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Every Wednesday in “Rookie in Training,” beginner triathlete Jason Devaney will share training advice he learns as he trains for his first half-Ironman.
Choosing which races to do is sort of like learning the A-B-Cs.
There’s your A race, the main focus of your season. B races are secondary and allow you to get in some racing and work out the kinks. And if you want to go even further, add a few C races to your schedule.
Each of these races has a purpose. And they’re all important.
That’s not to say that a new triathlete can’t just do one race in their first year. That’s perfectly fine. But doing more races in the leadup to your main event will make you better.
To novice triathletes, most aspects of the sport are brand new. Open-water swimming, transitions, handling a bike at a high rate of speed, and running on tired legs can be uncomfortable.
If the first time you put them all together is on the day of your big race, things could go wrong.
That’s where scheduling secondary races come in.
As I wrote a few months ago, this isn’t my first year competing in triathlon. I did two sprint races in 2009. But I was a total rookie and, to be honest, didn’t have a clue what I was doing.
This year, I’m taking a much different approach.
Aside from being more fit in all aspects of the sport, I’ve scheduled a handful of races ahead of my A race — a half-Ironman next month. The first one, in late May, was a short sprint. The second was a longer sprint a few weeks ago.
The next one on my schedule is in about four weeks, an Olympic–distance race. I also ran a 5K two months ago and I’m looking at a few other short races coming up.
I’m not so much focused on time in any of these tuneup races as I am the whole process. At the end of each event I evaluated how things went, what I can work on, etc.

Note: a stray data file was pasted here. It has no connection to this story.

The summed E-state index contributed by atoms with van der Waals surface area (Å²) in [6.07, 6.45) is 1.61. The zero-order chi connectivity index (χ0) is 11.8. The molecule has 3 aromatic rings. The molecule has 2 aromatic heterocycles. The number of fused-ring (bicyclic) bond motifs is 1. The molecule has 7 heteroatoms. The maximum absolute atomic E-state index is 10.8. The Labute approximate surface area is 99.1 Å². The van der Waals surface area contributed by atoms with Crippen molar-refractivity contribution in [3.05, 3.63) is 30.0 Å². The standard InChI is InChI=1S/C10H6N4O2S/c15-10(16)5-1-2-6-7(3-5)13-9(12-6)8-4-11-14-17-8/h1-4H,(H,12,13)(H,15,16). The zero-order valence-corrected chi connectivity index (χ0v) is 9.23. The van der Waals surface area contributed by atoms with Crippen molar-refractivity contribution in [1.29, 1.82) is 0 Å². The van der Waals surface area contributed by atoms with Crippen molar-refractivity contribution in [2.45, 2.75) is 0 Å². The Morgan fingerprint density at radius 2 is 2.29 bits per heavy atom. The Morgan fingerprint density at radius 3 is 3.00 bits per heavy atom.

It’s a much smarter plan of attack than what I did a few years ago.
Professional triathlete Jesse Thomas wrote about how he plans his race season a few months ago.
“Working backward from my goal race, the next thing I add is a tune-up race,” Thomas wrote. “To me, that means a solid race four to six weeks ahead of my goal. Ideally, that’s a good effort race, but with a little less pressure, and it leaves enough time to test, evaluate and make a few adjustments to my training before going into the final stage of the season.”
If your target race for the season is an Olympic-distance triathlon, schedule one or two sprint-distance races leading up to it. Some examples of C races would be one or two 5Ks, a 10K, and perhaps even a swim meet — in the pool or in open water.
If you’re not able to schedule any official races outside of your main event, you could simulate one by doing a “triathlon” on your own in lieu of a weekend workout. Try swimming 500-800 meters at your pool, and follow it up with a 15-mile bike ride and a 5K run.
At the very least, you’d be the first rider to finish.
Anyone racing this weekend? Send me a Tweet with your results.
Jason Devaney is a freelance contributor to Triathlete.com, VeloNews.com and Competitor.com. A resident of Virginia, he spends way too much of his free time training. When he’s working, he’s typically dressed in either sweatpants or a cycling kit. Follow him on Twitter @jason_devaney1.
Looking for a triathlon to sign up for this year? Check out our partner, the TriRock Series. Their eight events feature a fun atmosphere for triathletes of all levels.